Montgomery County

Montgomery County Sheriff’s race: Smith contributors involved in Glorioso probe

Trooper and election commissioner gave to candidate
James Glorioso Jr. leaves state police barracks in Fonda last week
James Glorioso Jr. leaves state police barracks in Fonda last week

Categories: News, Schenectady County

MONTGOMERY COUNTY — Campaign finance disclosure documents show two people connected with a criminal investigation of Montgomery County sheriff candidate James Glorioso Jr. contributed money to his opponent’s campaign. 

Jeff Smith, the Republican candidate for Montgomery County Sheriff, received a $400 contribution on July 18, 2017, from New York State Trooper Walter J. Hadsell of Cobleskill, according to a report filed with the New York state Board of Elections. The donation was for participation in a golf tournament fundraiser for Smith.

Hadsell is the senior investigator involved in an investigation of Glorioso and his campaign, a probe that has resulted in a felony charge of filing a false instrument against Glorioso. The investigation has also resulted in a felony charge of filing a false instrument against notary Kirsten Lemire, of Amsterdam, who was working for Glorioso as he was working to collect petitions for the election.

Calls to the New York State Police seeking comment on the donation Tuesday were not returned by press time.  

The complaint that prompted the state police to investigate Glorioso’s campaign came from the Montgomery County Board of Elections, after a hearing at which that body rejected Glorioso’s ballot petition to be a write-in candidate for the Conservative Party primary. The county Board of Elections approved nine of the 25 objections made against Glorioso’s 42 signatures, dropping him below the 34 needed to be placed on the ballot.

The objections were made by Conservative Party member Cheryl Reese, who is also the clerk of the Montgomery County Legislature and supervisor for the town of Minden. Reese’s objections were supported by information gathered by Benedict Close Jr., a private investigator and a resident of Northville, who interviewed some of the people who had signed Glorioso’s ballot petition.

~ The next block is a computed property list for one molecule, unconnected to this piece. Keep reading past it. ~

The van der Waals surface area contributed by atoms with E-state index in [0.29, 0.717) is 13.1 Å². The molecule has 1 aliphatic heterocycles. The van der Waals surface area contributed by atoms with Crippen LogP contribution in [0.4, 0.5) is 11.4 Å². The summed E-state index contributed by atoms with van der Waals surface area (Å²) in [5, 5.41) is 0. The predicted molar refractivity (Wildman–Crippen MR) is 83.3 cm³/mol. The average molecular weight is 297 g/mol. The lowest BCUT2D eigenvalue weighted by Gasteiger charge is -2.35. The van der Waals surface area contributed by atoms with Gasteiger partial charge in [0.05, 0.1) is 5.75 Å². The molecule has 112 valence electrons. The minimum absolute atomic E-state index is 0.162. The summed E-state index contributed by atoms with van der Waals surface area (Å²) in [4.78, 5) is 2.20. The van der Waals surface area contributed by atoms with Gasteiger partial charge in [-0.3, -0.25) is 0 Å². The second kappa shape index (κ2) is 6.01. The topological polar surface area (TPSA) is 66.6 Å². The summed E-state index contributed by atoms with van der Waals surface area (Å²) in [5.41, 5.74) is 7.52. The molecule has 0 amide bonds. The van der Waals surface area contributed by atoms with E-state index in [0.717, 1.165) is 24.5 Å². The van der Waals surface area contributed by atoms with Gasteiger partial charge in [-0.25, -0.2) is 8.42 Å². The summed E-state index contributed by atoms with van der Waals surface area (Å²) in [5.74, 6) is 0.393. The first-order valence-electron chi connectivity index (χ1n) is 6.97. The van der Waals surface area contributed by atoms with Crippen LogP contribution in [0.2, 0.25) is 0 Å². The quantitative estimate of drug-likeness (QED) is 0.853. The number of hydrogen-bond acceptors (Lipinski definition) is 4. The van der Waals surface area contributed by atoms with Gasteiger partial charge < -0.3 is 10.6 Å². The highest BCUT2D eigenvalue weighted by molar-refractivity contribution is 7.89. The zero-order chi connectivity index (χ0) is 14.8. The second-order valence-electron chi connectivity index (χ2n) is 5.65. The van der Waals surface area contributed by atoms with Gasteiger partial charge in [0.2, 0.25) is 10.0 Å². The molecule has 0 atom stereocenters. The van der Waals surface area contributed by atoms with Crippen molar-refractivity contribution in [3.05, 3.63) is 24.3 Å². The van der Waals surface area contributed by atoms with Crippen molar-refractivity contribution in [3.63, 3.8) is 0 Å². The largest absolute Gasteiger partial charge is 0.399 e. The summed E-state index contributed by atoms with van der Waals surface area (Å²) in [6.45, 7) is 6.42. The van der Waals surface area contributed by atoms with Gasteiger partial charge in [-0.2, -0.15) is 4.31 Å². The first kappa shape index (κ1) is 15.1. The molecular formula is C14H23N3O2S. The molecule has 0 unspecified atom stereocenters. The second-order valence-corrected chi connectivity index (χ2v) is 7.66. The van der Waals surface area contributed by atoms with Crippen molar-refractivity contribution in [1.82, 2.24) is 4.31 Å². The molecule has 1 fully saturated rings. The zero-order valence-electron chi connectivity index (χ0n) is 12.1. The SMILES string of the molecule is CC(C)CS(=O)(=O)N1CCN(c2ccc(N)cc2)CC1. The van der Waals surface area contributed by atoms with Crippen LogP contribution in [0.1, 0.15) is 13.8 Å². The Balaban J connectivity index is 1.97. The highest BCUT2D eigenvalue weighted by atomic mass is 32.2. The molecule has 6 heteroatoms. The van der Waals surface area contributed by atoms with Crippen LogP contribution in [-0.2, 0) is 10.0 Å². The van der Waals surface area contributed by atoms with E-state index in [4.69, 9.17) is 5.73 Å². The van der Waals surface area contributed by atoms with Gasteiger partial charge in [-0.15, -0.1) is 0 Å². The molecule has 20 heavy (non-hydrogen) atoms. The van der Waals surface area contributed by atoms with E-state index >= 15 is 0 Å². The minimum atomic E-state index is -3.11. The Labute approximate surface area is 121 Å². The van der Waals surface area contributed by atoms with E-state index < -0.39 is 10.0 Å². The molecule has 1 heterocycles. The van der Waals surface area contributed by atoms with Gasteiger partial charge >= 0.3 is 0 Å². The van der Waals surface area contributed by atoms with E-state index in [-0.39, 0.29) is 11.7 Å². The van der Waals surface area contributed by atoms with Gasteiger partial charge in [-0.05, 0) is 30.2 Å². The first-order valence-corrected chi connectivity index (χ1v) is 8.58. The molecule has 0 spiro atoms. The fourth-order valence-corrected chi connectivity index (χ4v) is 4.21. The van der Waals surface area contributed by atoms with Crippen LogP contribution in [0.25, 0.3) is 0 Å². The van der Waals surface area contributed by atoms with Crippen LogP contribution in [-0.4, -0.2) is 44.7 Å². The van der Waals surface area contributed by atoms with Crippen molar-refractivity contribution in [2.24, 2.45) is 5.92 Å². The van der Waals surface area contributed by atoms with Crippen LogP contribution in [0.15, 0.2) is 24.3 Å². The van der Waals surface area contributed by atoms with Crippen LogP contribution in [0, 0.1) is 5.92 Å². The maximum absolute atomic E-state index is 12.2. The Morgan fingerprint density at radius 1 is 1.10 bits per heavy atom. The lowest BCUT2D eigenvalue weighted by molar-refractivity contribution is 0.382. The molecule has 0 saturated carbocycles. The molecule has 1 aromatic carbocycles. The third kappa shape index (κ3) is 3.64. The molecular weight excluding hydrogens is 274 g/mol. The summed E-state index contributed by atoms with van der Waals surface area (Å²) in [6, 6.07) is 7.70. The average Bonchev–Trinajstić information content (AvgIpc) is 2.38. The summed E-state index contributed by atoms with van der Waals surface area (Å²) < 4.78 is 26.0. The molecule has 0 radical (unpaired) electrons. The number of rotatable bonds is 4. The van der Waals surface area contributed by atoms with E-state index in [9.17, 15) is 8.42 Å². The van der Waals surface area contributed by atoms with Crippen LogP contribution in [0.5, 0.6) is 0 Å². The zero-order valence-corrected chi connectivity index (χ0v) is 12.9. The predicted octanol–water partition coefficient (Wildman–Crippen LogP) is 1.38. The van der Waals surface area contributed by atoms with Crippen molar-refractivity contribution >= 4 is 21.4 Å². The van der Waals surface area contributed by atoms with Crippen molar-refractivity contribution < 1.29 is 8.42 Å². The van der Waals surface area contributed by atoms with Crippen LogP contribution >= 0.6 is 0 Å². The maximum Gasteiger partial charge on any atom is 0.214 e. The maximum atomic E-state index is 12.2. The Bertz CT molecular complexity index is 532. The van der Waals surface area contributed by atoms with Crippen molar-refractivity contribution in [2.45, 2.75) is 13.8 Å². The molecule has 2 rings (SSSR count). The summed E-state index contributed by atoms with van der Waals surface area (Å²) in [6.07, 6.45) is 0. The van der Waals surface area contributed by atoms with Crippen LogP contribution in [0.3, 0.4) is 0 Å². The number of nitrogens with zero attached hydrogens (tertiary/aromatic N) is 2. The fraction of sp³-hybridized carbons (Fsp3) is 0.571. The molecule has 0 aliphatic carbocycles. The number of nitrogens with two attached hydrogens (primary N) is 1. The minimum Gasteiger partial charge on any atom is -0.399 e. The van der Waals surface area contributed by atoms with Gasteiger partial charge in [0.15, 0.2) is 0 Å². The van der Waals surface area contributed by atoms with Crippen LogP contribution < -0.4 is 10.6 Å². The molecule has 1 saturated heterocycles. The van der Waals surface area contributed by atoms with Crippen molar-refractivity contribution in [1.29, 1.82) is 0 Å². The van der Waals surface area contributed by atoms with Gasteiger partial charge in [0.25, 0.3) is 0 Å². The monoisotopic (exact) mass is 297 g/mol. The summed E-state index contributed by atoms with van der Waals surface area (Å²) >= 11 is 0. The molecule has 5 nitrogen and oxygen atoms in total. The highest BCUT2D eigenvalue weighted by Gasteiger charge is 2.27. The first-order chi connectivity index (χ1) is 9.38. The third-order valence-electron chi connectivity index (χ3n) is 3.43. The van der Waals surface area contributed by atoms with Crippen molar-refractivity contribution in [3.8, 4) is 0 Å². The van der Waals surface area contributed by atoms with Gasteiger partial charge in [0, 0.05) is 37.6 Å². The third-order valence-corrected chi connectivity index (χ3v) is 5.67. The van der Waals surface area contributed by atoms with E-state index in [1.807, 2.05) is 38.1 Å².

Close had been hired by Smith’s campaign. The charges against Glorioso and Lemire stem from allegations that Lemire did not witness all of the signatures she notarized, and that one of the signers of Glorioso’s petition, Hector Perez, signed the petition on behalf of his autistic son, Frankie Perez. 

Hadsell explained his involvement in the investigation to The Daily Gazette on Aug. 27. 

“I’ll confirm that there were two signatures on the petition that looked extremely alike, which is why the (private investigator) was hired, and that PI determined that, yes, the father signed for his son,” Hadsell said. “I can tell you that I went there and interviewed that father, and he confirmed the same thing – he did sign for his son to indicate that, yeah, he would vote for Mr. Glorioso, but his (son’s) signature would be, I guess, one that would be too large and take up too much space because of some type of whatever the issue may be with his son.”

Campaign finance disclosure forms also show one of Montgomery County’s election commissioners, Republican Terrance Smith, of Amsterdam, contributed $100 to Smith’s campaign on Sept. 16.

Terrance Smith said the contribution was likely made by his wife, Rosemary Smith, chairwoman of the Montgomery County Republican Party, without his knowledge. When asked whether he participated in the Board of Elections decision to file a criminal complaint against Glorioso, Terrance Smith replied, “No comment.” 

Jeff Smith said he believes the process that resulted in charges being filed against Glorioso and Lemire was fair.

“I’ve been a 30-year police officer in this county, so I know a lot of people, and a lot of people have donated to my campaign,” Smith said. “Last year when I had a golf tournament fundraiser, nobody knew my opponent was going to commit a felony. It was a bipartisan complaint by the Democratic and Republican commissioners on the Board of Elections.